I have been this way my entire life.  I was never stylish.  I didn't follow the crowd and do "cool" things.  Having the right clothing labels never shook me up.  I didn't stay out past curfew.  And my friends & I actively participated in band, choir, SADD, and drama club.  I've always followed the beat of a different drummer.

When I started to learn to knit, crochet, sew, and scrapbook, people giggled and rolled their eyes at me because clearly these were activities only grannies or bored housewives engaged in.  It wasn't until I started participating in social media, that I realized that there were other crafters out there who were also under retirement age.  There were other knitters who'd rather spend their free time whipping up a funky pair of striped socks while listening to an audiobook than going to a tailgating party.  (Not that there is anything wrong with sports, tailgate parties, or the people who enjoy them.  I know a lot of knitters who enjoy them as well.)  There were others who'd rather sit in a knitting/crochet/sewing circle than at a poker table.  There were others who wanted to spin fiber, not take a spinning class at the local gym.  Now, I am sure that there are crafters who also enjoy sports, athletics, games, cards, and the like as well as crafts.  And like I said, there's absolutely nothing wrong with that.  But for so long, I felt like the square peg BECAUSE I didn't enjoy those things.. BECAUSE no one I knew enjoyed the same things I did.

Thanks to social media, I've found multitudes of people who speak my language.  Instead of "fumble" they yell "frog."  Instead of "TD" they yell "FO!"  Instead of offense and defense, they talk about right sides together.  Their lingo consists of WIPs, RS, WS, pinning, blocking, Neibling, Elizabeth Zimmermann, Ravelry, Moda, Singer, Addi, Boye, dc2tog, mattress stitch, roving, batts, merino, gauge, seam allowance, Mod Podge, Fray Check, stitch markers.. et cetera.  (I could go on forever!)  The point is, they speak my language.  They "get" me.  They understand my passion for crafting.  They know what it is to crave creativity.  They have stayed up 2 hrs past bedtime to complete just one more pattern repeat!

So to all of the sports fanatics who play fantasy football, watch every game of the season, collect sports stats and memorbillia, host social events around sporting events, and proudly wear the jersey of their favorite players: this is not so different from me carrying around a bag of knitting, going to knitting group once a week, joining a forum to chat about the season's best new patterns, and wearing sheep pins.  My interests may be different from yours, but I'm not alone.  There's a community of crafters out there who strive to make every day stimulating and beautiful.  And I'm one of them.

Black sheep: Baa on!


Monday, June 6, 2011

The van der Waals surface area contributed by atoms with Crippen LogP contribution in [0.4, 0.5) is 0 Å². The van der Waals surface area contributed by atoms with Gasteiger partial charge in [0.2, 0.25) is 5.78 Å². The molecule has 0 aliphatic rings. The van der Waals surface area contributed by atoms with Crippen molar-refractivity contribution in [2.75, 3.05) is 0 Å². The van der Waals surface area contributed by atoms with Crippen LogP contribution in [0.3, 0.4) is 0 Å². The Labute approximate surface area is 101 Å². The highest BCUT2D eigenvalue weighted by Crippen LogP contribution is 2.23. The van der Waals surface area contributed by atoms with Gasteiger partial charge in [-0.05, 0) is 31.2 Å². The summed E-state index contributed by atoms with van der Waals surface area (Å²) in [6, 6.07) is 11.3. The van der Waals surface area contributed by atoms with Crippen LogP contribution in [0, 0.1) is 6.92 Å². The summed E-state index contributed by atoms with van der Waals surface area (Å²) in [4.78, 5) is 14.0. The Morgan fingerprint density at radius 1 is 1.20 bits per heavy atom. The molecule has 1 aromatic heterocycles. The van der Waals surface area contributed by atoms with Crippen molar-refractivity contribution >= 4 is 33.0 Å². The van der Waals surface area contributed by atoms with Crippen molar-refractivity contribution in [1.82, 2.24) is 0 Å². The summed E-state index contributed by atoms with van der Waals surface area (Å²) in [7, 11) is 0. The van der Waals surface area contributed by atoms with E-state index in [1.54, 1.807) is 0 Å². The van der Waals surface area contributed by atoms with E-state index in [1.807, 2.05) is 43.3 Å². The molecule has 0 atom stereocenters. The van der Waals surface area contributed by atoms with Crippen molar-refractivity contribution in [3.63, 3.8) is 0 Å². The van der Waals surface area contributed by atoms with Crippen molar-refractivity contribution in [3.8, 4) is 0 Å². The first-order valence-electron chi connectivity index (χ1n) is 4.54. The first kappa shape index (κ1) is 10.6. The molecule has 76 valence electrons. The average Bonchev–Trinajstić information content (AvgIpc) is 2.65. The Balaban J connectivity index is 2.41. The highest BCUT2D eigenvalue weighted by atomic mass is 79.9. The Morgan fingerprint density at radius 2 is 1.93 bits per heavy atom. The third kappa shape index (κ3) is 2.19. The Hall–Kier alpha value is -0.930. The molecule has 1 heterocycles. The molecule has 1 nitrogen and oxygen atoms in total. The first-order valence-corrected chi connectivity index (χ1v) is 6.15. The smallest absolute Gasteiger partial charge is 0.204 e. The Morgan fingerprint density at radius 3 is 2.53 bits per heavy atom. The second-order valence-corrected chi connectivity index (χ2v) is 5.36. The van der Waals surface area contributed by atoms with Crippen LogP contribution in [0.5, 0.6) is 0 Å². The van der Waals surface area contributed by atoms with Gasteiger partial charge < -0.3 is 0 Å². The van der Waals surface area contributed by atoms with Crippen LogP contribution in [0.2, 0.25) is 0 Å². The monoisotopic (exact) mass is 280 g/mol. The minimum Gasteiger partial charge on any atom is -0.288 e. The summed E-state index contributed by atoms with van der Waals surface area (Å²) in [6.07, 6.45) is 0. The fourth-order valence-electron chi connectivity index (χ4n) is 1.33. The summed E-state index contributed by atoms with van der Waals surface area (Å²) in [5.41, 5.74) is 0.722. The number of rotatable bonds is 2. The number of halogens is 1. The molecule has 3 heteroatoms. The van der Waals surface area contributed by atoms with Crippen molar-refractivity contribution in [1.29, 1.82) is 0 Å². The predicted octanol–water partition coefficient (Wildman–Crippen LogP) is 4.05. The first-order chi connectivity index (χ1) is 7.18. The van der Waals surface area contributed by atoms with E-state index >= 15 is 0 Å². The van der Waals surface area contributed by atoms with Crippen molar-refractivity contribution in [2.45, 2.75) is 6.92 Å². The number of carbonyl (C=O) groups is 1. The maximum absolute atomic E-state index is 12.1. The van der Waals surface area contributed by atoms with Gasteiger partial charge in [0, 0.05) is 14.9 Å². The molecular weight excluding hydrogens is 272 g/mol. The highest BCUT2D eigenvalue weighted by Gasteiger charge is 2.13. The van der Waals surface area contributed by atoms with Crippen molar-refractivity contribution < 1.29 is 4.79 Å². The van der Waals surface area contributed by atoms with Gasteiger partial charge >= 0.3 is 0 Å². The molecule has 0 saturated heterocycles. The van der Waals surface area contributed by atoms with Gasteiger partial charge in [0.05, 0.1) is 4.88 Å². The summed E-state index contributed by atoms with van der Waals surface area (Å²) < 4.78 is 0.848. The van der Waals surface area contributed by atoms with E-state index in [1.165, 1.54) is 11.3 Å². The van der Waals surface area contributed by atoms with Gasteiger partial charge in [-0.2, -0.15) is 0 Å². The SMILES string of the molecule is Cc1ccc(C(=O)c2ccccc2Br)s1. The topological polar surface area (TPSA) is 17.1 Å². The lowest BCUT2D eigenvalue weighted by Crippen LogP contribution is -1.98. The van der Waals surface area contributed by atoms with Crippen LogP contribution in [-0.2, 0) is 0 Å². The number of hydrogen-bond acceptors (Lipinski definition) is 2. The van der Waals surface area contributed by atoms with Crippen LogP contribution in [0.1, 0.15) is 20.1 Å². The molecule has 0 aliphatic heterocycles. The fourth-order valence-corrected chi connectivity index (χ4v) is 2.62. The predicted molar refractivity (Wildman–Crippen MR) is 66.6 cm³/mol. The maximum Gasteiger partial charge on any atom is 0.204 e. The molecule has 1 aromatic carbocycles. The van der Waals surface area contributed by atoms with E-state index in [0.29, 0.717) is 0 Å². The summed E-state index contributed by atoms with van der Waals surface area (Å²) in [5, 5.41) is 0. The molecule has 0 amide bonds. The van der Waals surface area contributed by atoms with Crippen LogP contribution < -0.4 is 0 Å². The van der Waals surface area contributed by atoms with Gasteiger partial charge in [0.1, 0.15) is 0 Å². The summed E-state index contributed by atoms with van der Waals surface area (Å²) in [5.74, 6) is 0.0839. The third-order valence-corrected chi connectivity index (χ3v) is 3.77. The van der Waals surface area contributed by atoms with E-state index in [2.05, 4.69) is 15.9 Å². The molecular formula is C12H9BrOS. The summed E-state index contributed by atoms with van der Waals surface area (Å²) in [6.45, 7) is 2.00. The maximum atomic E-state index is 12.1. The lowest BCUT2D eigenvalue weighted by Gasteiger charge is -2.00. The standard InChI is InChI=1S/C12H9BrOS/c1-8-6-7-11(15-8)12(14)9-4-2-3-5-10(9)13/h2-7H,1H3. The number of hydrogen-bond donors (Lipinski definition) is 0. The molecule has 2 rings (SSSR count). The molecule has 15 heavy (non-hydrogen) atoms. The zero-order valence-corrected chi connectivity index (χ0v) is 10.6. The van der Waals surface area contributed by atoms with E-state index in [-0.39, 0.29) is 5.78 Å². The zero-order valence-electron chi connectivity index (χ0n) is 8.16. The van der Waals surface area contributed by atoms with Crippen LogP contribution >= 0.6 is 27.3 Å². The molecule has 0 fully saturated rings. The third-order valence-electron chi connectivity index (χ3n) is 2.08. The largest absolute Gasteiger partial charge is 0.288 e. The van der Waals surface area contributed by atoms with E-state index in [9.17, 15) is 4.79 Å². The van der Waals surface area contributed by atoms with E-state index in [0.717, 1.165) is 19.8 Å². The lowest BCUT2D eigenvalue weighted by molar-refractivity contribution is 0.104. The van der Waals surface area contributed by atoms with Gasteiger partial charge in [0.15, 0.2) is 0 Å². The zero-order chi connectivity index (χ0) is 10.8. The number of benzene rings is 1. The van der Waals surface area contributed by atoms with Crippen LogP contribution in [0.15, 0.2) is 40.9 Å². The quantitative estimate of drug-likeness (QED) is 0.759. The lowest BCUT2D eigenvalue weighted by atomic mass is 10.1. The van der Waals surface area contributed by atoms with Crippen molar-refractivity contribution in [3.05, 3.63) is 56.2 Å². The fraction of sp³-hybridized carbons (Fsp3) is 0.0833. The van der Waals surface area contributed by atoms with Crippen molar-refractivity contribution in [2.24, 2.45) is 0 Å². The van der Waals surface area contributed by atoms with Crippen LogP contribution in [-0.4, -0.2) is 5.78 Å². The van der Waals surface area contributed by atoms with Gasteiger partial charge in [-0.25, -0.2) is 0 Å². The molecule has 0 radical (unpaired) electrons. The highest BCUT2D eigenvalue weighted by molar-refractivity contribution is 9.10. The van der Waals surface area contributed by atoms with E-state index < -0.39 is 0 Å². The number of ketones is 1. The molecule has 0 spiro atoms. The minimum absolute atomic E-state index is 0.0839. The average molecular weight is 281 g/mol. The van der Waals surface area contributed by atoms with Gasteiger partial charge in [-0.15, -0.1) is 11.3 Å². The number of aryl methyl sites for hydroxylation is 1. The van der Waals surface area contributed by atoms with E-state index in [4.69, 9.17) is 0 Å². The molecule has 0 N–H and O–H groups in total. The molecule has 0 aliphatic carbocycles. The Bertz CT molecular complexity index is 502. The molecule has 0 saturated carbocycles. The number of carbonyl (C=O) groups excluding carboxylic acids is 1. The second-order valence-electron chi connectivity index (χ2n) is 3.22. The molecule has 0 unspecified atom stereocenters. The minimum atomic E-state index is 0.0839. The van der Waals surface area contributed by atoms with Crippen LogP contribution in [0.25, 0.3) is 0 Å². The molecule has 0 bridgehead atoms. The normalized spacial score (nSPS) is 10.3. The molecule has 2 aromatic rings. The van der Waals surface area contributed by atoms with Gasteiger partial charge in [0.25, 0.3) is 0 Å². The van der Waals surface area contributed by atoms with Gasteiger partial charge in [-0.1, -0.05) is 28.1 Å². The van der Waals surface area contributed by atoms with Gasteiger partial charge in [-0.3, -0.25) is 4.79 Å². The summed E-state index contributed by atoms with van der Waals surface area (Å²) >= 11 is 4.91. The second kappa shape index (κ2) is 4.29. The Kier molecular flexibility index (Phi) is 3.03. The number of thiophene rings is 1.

OTN: Celandine

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So while I'm waiting for the first clue to be released in the Summer Mystery Shawl 2011 (KAL) from Goddess Knits, I've decided to CO a quick shawlette, Celandine Shawl by Susan Hanlon.  (Well, hopefully quick) I'm knitting it up in Creativity Dyed Yarn's 100% Superwash Merino Sock yarn.  (No colorway was listed on this skein, which I bought quite awhile ago.)

This shawl pattern has 1 beginner section, 11 increase repeats, 4 straight repeats, 11 decrease repeats, and an end section.  -which reminds me of the way my Saroyan was knit.  The lace edging is knit right along with the rest of the shawl, making it seamless.  Pictured here is the beginning section plus 2 increase repeats.  It worked up really quickly, so I have high hopes that in between product reviews this week, I'll be able to get the bulk of it done.  I think this will look gorgeous blocked!!

Techniques used in this shawl: YO, YO2 (double YO), k2tog, ssk, LLI (Left-leaning increase - also known as M1L [make 1 left] ), RLD (Right Leaning Decrease), and CDD (Centered Double Decrease).  This pattern  has written instructions as well as charts - perfect for whichever method you prefer.

This pattern is not a free pattern and will set up back about $5 USD, but is well worth it. :)


KnitPurlGurl Podcast - New Episode Coming Soon!

To all of you who've been asking if I'll be putting out a new episode soon: I will be!  I've had a couple of issues in the last 2 weeks:

1.) Trying to figure out how to host the live show now that my children are off of school.  You know what your house sounds like with the kids and their friends running around.  Can you imagine me trying to record a podcast in the midst of that?  I think my listeners would stop listening.  ;p

2.) My allergies have actually been so bad that I am so terribly congested, it's hard for me to record without sounding muffled and sniffling.  My allergist is hoping to get that remedied for me (today) so that I can breath and get rid of my swollen eyes.

I've been looking into pre-recording shows at  If you have any suggestions, please leave me a comment!  :)